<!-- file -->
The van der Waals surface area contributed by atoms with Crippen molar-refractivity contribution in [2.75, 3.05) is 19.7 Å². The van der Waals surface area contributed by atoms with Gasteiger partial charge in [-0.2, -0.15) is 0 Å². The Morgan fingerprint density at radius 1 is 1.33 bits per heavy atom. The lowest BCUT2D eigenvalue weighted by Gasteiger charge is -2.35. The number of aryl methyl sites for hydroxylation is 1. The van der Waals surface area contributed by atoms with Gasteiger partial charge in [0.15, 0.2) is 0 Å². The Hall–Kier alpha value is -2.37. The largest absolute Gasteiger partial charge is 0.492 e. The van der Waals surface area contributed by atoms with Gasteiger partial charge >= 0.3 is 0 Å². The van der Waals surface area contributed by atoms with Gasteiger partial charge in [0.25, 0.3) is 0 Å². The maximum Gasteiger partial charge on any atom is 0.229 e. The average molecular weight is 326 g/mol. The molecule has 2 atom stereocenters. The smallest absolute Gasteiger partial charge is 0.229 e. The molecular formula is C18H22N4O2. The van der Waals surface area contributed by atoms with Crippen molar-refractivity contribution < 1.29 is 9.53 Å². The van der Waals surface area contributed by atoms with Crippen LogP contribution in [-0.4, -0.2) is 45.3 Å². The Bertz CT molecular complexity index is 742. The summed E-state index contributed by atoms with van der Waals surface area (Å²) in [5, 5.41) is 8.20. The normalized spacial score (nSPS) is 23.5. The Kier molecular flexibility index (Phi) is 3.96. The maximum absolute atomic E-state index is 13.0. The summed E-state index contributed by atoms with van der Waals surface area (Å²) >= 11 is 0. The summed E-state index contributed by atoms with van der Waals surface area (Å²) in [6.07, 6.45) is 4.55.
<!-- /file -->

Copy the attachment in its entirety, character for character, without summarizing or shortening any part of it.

The van der Waals surface area contributed by atoms with Crippen molar-refractivity contribution in [2.75, 3.05) is 19.7 Å². The van der Waals surface area contributed by atoms with Gasteiger partial charge in [-0.2, -0.15) is 0 Å². The Morgan fingerprint density at radius 1 is 1.33 bits per heavy atom. The lowest BCUT2D eigenvalue weighted by Gasteiger charge is -2.35. The number of aryl methyl sites for hydroxylation is 1. The van der Waals surface area contributed by atoms with Gasteiger partial charge in [0.15, 0.2) is 0 Å². The Hall–Kier alpha value is -2.37. The largest absolute Gasteiger partial charge is 0.492 e. The van der Waals surface area contributed by atoms with Gasteiger partial charge >= 0.3 is 0 Å². The van der Waals surface area contributed by atoms with Gasteiger partial charge in [0.25, 0.3) is 0 Å². The maximum Gasteiger partial charge on any atom is 0.229 e. The average molecular weight is 326 g/mol. The molecule has 2 atom stereocenters. The smallest absolute Gasteiger partial charge is 0.229 e. The molecular formula is C18H22N4O2. The van der Waals surface area contributed by atoms with Crippen molar-refractivity contribution < 1.29 is 9.53 Å². The van der Waals surface area contributed by atoms with Crippen LogP contribution in [-0.4, -0.2) is 45.3 Å². The Bertz CT molecular complexity index is 742. The summed E-state index contributed by atoms with van der Waals surface area (Å²) in [5, 5.41) is 8.20. The normalized spacial score (nSPS) is 23.5. The Kier molecular flexibility index (Phi) is 3.96. The maximum absolute atomic E-state index is 13.0. The summed E-state index contributed by atoms with van der Waals surface area (Å²) >= 11 is 0. The summed E-state index contributed by atoms with van der Waals surface area (Å²) in [6.07, 6.45) is 4.55.